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Cardiff airport

if it's about Cardiff.. Sport, Entertainment, Transportation, Business, Development Projects, Leisure, Eating, Drinking, Nightlife, Shopping, Train Spotting! etc.. then we want it here!
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Mr Blue Sky

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Re: Cardiff airport

PostTue Jun 11, 2019 8:41 am

Great news. MPs recommend that APD should be devolved to Wales.

https://www.bbc.co.uk/news/uk-wales-politics-48585007

What say you now our resident “expert”?
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Cwlcymro

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Re: Cardiff airport

PostTue Jun 11, 2019 10:35 am

Mr Blue Sky wrote:Great news. MPs recommend that APD should be devolved to Wales.

https://www.bbc.co.uk/news/uk-wales-politics-48585007

What say you now our resident “expert”?


Bloody hell, when even David Davies, the most Tory-like Tory in Wales, is recommending devolving power to Wales then you know there's been a strong case made!
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Mr Blue Sky

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Re: Cardiff airport

PostTue Jun 11, 2019 10:46 am

Cwlcymro wrote:
Mr Blue Sky wrote:Great news. MPs recommend that APD should be devolved to Wales.

https://www.bbc.co.uk/news/uk-wales-politics-48585007

What say you now our resident “expert”?


Bloody hell, when even David Davies, the most Tory-like Tory in Wales, is recommending devolving power to Wales then you know there's been a strong case made!


True, it makes me question the mindset of any Welsh person who opposes this - excepting, of course, those who oppose for environmental reasons. I personally have only made one return journey on a plane in the last 15 years, which was to Bordeaux for Wales’ match against Slovakia in 2016. For the semi-final match against Portugal in Lyon I travelled by train from the U.K., which I found much more pleasurable. I recognise though that Wales is poorly served by air travel and that, despite my personal objections to this mode of transport, it is part and parcel of modern life.
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Lewisbeecham

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Re: Cardiff airport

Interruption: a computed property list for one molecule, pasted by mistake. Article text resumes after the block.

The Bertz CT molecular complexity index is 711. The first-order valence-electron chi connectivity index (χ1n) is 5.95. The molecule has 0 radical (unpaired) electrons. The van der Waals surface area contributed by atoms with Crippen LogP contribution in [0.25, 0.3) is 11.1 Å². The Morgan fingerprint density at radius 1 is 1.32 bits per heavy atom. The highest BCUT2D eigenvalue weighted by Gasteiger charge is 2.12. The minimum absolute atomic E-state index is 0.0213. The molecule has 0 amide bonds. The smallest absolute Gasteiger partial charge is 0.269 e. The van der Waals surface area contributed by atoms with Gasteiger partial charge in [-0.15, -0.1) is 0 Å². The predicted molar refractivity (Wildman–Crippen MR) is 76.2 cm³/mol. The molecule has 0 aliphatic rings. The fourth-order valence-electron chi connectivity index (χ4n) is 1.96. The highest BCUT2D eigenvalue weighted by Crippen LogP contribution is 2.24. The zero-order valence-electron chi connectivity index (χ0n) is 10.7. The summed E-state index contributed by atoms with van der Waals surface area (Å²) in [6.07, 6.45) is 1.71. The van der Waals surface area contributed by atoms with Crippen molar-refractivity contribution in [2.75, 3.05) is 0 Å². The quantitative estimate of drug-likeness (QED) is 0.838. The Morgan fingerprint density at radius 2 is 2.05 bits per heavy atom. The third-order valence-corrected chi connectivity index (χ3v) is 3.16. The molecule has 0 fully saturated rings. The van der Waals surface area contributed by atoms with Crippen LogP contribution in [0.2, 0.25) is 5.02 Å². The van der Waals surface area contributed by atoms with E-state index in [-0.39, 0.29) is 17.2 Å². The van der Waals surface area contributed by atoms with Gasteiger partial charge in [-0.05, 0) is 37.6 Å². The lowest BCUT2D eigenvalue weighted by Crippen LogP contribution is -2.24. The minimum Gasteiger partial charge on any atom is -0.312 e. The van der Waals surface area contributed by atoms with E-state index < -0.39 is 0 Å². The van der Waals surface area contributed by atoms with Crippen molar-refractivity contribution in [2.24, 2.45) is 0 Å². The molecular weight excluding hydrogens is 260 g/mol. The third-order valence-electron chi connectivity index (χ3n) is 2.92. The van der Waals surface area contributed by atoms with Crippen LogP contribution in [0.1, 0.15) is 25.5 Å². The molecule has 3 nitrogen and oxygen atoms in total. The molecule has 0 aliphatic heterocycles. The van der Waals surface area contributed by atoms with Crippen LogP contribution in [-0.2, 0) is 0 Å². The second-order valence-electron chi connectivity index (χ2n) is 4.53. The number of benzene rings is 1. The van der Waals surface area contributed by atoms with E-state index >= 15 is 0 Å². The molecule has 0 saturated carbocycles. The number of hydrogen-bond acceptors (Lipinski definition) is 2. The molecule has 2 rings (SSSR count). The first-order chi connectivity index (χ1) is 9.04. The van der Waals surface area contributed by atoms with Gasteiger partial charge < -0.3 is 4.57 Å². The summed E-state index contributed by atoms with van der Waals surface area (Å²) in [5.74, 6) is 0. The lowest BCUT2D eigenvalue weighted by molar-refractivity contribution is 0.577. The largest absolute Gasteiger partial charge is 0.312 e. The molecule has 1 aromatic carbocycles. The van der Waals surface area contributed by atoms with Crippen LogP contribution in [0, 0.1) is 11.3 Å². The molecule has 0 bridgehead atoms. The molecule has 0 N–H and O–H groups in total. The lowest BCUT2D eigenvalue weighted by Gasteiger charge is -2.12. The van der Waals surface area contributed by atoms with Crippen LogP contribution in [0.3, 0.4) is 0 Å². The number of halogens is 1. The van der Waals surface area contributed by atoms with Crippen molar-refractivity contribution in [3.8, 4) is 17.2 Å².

PostTue Jun 11, 2019 11:34 am

I am surprised by this, but also delighted. I wonder how Alan Cairns feels about this decision? Qatar will be extremely happy to hear about this, £78 (£80 from April 2020) of the price on the Cardiff - Doha leg goes straight to Air Passenger Duty. A significant chunk.

The Bristol Airport CEO was adamant that one of their primary airlines (Ryanair) has personally told him that they would switch their entire network to Cardiff if APD was devolved and abolished. However given that the Wales has declared a climate emergency I can't see them completely abolishing the tax. It'll be interesting to see how this plays over the coming years. Either way it has potential to really make Cardiff competitive, which can only be a good thing for the economy.

On the environment factor I've noticed recently that Cardiff Airport has made lots of improvements such as switching to electric vehicles and massively reducing it's plastic waste.
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Cwlcymro

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Re: Cardiff airport

PostTue Jun 11, 2019 11:41 am

Unfortunately, MPs recommendation means nothing unless the Treasury backs it. The decision is the governments, not the Welsh Affairs Committee.
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Ash

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Re: Cardiff airport

PostWed Jun 12, 2019 7:46 am

That's true but the government is obliged to make a formal reply to the report. At the very least it will make the UK Government spell out the reasons for its stand.
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Cwlcymro

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Re: Cardiff airport

PostWed Jun 12, 2019 11:11 pm

Ash wrote:That's true but the government is obliged to make a formal reply to the report. At the very least it will make the UK Government spell out the reasons for its stand.


Because Alun Cairns cares more for Bristol and his chances of a future peerage than he does Wales?
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RandomComment

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Re: Cardiff airport

PostThu Jun 13, 2019 6:40 pm

Should I risk it? Ah go on.

I've not been persuaded by the case for devolution of APD. Just because Wales could potentially benefit if it were devolved and cut isn't to me a good enough reason.

(a) Because I'm not considering just Wales. In a Fiscal Union such as we have now, I think it is important to think of impacts on the Fiscal Union as a whole. I live in London. Should I support devolution of income tax to London because I'm a Londoner, and London could afford to cut income tax if so much of it wasn't siphoned off to the rest of the UK? No, because I care about the rest of the UK. Even if I care about Wales more than the rest of the UK, I wouldn't always support things that could benefit Wales, if I thought it could have negative impacts elsewhere.